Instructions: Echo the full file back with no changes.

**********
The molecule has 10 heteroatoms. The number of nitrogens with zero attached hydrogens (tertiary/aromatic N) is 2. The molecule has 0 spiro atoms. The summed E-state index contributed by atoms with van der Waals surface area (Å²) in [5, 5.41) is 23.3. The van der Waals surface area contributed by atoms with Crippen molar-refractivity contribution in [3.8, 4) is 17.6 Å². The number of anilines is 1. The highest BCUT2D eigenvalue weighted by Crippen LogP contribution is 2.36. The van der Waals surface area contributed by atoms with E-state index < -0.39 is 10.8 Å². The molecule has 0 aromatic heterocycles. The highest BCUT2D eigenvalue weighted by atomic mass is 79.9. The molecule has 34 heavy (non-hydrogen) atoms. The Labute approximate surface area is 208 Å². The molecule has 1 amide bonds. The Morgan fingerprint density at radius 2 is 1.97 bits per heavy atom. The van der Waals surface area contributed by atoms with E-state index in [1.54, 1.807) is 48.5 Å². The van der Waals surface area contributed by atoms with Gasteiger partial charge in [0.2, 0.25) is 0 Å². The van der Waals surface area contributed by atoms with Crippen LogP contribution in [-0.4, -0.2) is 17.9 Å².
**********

The molecule has 10 heteroatoms. The number of nitrogens with zero attached hydrogens (tertiary/aromatic N) is 2. The molecule has 0 spiro atoms. The summed E-state index contributed by atoms with van der Waals surface area (Å²) in [5, 5.41) is 23.3. The van der Waals surface area contributed by atoms with Crippen molar-refractivity contribution in [3.8, 4) is 17.6 Å². The number of anilines is 1. The highest BCUT2D eigenvalue weighted by Crippen LogP contribution is 2.36. The van der Waals surface area contributed by atoms with E-state index < -0.39 is 10.8 Å². The molecule has 0 aromatic heterocycles. The highest BCUT2D eigenvalue weighted by atomic mass is 79.9. The molecule has 34 heavy (non-hydrogen) atoms. The Labute approximate surface area is 208 Å². The molecule has 1 amide bonds. The Morgan fingerprint density at radius 2 is 1.97 bits per heavy atom. The van der Waals surface area contributed by atoms with E-state index in [1.54, 1.807) is 48.5 Å². The van der Waals surface area contributed by atoms with Gasteiger partial charge in [0.2, 0.25) is 0 Å². The van der Waals surface area contributed by atoms with Crippen LogP contribution in [-0.4, -0.2) is 17.9 Å².